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Demand Driven Manufacturing
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PART I. 


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Bill Gaw's Top 12
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The Demand Response Strategy defines how manufactur­ing will respond to customer demand, especially in terms of time. With time competition becoming more prevalent, this aspect of manufacturing strategy is becoming ex­tremely important. In our investigations, we have divided the range of possible demand response strategies into five categories and given each a familiar easy-to-remember name, as follows: Engineer-to-Order, Make-to- Order, Assemble-to-Order, Make-to-Stock, and Make-to-Demand.

In this paper, we will describe each of the demand response strategies and indicate for which products and competitive situations each would be most appropriate. We will dem­onstrate, that to be successful, the demand response strat­egy must be properly matched to the characteristics of the product and the time competitiveness of the market. For example, job shops making low volume high variety prod­ucts in markets with little time competition should use Engineer-to-Order for new products and Make-to-Order for repeat products.

Need for a Demand Response Strategy

Time-based competition is the latest challenge in manufac­turing strategy. Aggressive companies are altering their objectives from competitive cost and quality to competitive costs, quality, and time responsiveness. Competition is becoming increasingly time-based as firms vie to give the fastest response to customer demands. In industries ranging from automobiles to room air conditioners, the leading firms can respond quickly to market demand without having to sacrifice quality or competitive prices. Customers, offered an array of products or services that are roughly equivalent in terms of price and quality, take their business to the firm that responds fastest to their needs. Firms that are locked into the pursuit of traditional cost-based strategies are defenseless against such potent, multidimensional competition and face a rapidly eroding market.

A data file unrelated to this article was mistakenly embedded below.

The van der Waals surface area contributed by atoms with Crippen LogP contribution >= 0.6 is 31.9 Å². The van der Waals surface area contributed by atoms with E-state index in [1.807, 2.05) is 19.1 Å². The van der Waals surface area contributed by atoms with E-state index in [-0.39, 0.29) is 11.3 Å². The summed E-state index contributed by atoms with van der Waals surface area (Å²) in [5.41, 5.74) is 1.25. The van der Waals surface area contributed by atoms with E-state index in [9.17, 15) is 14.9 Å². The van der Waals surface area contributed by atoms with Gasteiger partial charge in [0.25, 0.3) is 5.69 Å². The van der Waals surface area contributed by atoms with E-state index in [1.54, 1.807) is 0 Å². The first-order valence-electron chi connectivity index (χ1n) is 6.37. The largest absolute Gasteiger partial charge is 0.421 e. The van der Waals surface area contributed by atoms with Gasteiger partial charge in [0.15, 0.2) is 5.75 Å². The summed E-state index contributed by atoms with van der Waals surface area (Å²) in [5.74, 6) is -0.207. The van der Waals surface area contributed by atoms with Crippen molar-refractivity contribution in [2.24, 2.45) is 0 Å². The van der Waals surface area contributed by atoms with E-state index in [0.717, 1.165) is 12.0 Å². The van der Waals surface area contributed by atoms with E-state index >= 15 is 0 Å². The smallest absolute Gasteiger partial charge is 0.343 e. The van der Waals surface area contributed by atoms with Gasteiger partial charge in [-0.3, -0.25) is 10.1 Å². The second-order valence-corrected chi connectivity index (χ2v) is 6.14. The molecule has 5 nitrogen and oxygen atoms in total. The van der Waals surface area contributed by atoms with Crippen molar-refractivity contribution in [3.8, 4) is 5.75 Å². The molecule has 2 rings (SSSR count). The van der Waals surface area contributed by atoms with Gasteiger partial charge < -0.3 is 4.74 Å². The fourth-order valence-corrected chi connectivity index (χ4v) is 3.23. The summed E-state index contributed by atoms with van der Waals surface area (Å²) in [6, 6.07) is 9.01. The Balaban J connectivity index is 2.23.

Some of the demand response strategies we will discuss have been discussed in the past, but not as manufacturing strategies. For example, Schroeder<2) discusses the differ­ence between Make-to-Stock and Make-to-Order. How­ever, he discusses them under the heading of "Types of Customer Order", thus missing the point that they are really the firm's time response to demand. The customer order does not determine the type of response—the firm does. Vollmann'31 refers to Make-to-Order, Assemble-to-Order, and Make-to-Stock as "Master Production Schedul­ing Options", also not recognizing that they are actually demand response strategies that have a significant effect on the Master Production Schedule. Other authors have referred to the demand response strategies as "Inventory Control Policies."

Description of Demand Response Strategy

The Demand Response Strategy defines how a company will respond to consumer demand. For purposes of discus­sion we will classify demand response strategies into five categories: Engineer-to-Order, Make-to-Order, Assemble-to-Order, Make-to-Stock, and Make-to-Demand.

Engineer-to-Order

In the Engineer-to-Order (or Design-to-Order) demand response strategy, nothing is inventoried in the producer's system, not even the design. These products have not been made before, at least not by this company. The customer usually asks for a quotation of cost and time from the producer. The quotation itself can be complex and costly. When the customer places the order, the producer first develops the design for required product, which can involve considerable time and expense, receives customer approval of the design, and then orders the needed material. Upon receipt of the material, the producer fabricates the compo­nents, assembles the product, and ships it to the customer.

To be Continued


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